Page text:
5. Industrialization and Global Integration: c.1750 to c. 1900

  6. Accelerating Global Change and Realignments: c. 1900 to Present


AP World History Exam

The AP World History Exam is 3 hours and 5 minutes long and includes both a 55-minute multiple-choice section and a 130-minute free-response section. The multiple-choice section of the examination accounts for half of the student's exam score, and the free-response section for the other half. 



Question Type

Number of Questions

Timing

Multiple-choice

70 questions

55 minutes

Document-based question

1 question

50 minutes
(includes a 10-minute reading period)

Continuity and change-over-time essay

1 question

40 minutes

Comparative essay

1 question

40 minutes


Classroom Assessment:

Diagnostic 0%

Pretests

Formative 40%

Chapter Questions, In Class Writings, Quizzes

Summative 60%

Tests (Multiple Choice and Essay (Comparative or Continuity and Change), UMPs, DBQs
Grading Scale:

A 90-100

B 80-89

C 70-79

D 60-69

F 0-59
Retake Policy:

Students are allowed to retake one test each quarter. They get to choose the test. You must attend a lab before the test can be retaken. All retakes must be completed a week before the end of the quarter. The highest score will be used to calculate the final grade.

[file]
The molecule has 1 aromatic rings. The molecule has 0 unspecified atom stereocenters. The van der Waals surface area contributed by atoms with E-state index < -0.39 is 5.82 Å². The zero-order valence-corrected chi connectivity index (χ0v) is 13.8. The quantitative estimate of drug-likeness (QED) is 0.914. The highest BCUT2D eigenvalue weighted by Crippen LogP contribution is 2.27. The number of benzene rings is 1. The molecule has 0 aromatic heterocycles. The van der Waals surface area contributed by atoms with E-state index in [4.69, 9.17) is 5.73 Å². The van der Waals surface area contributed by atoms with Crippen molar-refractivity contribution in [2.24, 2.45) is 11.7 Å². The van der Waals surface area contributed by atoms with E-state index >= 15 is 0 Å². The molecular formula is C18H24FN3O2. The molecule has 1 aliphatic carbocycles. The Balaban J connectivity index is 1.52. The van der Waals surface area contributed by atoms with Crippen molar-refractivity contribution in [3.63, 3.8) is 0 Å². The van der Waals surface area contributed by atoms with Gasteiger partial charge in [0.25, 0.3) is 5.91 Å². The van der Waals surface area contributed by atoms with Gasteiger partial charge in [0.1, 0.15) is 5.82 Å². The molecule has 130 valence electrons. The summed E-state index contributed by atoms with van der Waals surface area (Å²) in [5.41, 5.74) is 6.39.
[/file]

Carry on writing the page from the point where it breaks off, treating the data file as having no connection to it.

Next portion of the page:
Example 1:

    • original test: 63%; re-take: 81% Assigned value: 81%

Example 2:

    • original test 83%; re-take: 78% Assigned value: 83%


AP World History Binder:

Students will keep a binder throughout the year to stay organized and reflect on what they have learned in AP World History. Index tabs will be used to organize the binder. Index tabs should be labeled 1-6 for each of the historical periods we will cover.



DHS rules:

Students are expected to follow all DHS rules and act appropriately in class. Students who choose not to do so will receive the prescribed consequences, which may include lunch detention, a phone call home, or a discipline referral.


Classroom Procedures:

  • All homework, projects and assignments will be collected at the beginning of the period. For online quizzes and blogs they are due by 11:59 PM on the due date.